SA Rugby president Mark Alexander. Photo: Sydney Seshibedi/Gallo Images.

Massive cash injection coming for Saru?

Saru President Mark Alexander stresses the need for reserve funds to protect South African rugby from future financial crises.


SA Rugby president Mark Alexander. Photo: Sydney Seshibedi/Gallo Images.

The South African Rugby Union (Saru) must develop robust reserve funds to sustain the organisation for 18 months in the face of potential crises similar to the Covid-19 pandemic.

Securing Financial Stability for Rugby with Equity Deal

Saru president Mark Alexander is optimistic about finalising an equity deal with American investment firm Ackerley by September.

This deal is expected to provide a vital cash injection, which Alexander insists should be allocated towards creating a reserve fund to safeguard Saru from future financial disruptions.

“It is important to have a reserve fund to cope with another major disruption or natural disaster. We need to be in a position to keep our organisation and members (the provinces) alive and healthy,” Alexander told Netwerk24.

Necessity of a Reserve Fund for Saru

Alexander stressed the importance of a reserve fund for the organisation’s sustainability. Without such a fund, Saru could struggle to meet commercial obligations or broadcast matches, leading to significant financial losses.

“We are fortunate in that we don’t owe anyone money, but our lack of cash reserves is a major concern. What if only the war in Ukraine circles out and we can’t play for a year?” Alexander remarked.

Protecting Rugby’s Provincial Interests

Alexander proposed placing the reserve fund in a trust to ensure it protects provincial interests. This trust should be exclusively for crisis management and not used for other purposes.

“The other part is finding new revenue streams because salaries are growing at a faster rate than the revenue we earn from broadcast rights,” Alexander noted.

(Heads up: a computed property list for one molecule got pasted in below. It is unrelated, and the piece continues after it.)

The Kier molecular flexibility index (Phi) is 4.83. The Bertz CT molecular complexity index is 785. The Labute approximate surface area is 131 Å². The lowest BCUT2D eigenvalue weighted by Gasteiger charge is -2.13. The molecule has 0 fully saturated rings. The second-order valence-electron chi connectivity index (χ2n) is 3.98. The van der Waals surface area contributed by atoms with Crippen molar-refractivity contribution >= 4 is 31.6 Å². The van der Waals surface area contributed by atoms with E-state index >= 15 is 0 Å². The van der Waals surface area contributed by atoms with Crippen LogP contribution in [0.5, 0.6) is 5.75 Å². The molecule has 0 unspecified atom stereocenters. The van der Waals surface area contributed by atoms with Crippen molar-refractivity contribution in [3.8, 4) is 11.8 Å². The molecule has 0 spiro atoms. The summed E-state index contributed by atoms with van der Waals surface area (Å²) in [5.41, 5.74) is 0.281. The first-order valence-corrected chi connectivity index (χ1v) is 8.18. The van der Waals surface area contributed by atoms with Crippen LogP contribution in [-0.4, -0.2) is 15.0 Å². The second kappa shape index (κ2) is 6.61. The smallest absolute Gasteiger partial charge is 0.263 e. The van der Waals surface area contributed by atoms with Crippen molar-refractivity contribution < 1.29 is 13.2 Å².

Covid-19’s Impact on Rugby Finances

The Covid-19 pandemic severely impacted South African rugby. The disruption of the 2021 British and Irish Lions tour resulted in significantly less revenue for Saru.

The pandemic was managed only through a special savings plan, which saw all stakeholders agreeing to drastic cuts, including salaries.

“We certainly won’t be able to keep the game going (if something like Covid-19 resurfaces) like we have in 2020,” Alexander said.

Prospects for Saru and Rugby’s Future Financial Growth

Despite the challenges, Alexander is optimistic about future revenue streams. He believes that the World Rugby’s Nations Cup, starting in 2026, will generate more money for the sport.

Additionally, South African rugby stands to benefit from tours involving the All Blacks and the Springboks in the coming years.

Saru’s president also noted that the Covid-19 pandemic allowed South African rugby to observe equity deals unfolding globally. This has put Saru in a better position to negotiate its own deals.

“We set September as a goal to get the deal through, but it could be even sooner,” Alexander concluded.


Establishing a robust reserve fund is essential for Saru’s long-term stability. With the potential equity deal with Ackerley, Saru aims to safeguard against future disruptions and ensure the organisation’s financial health.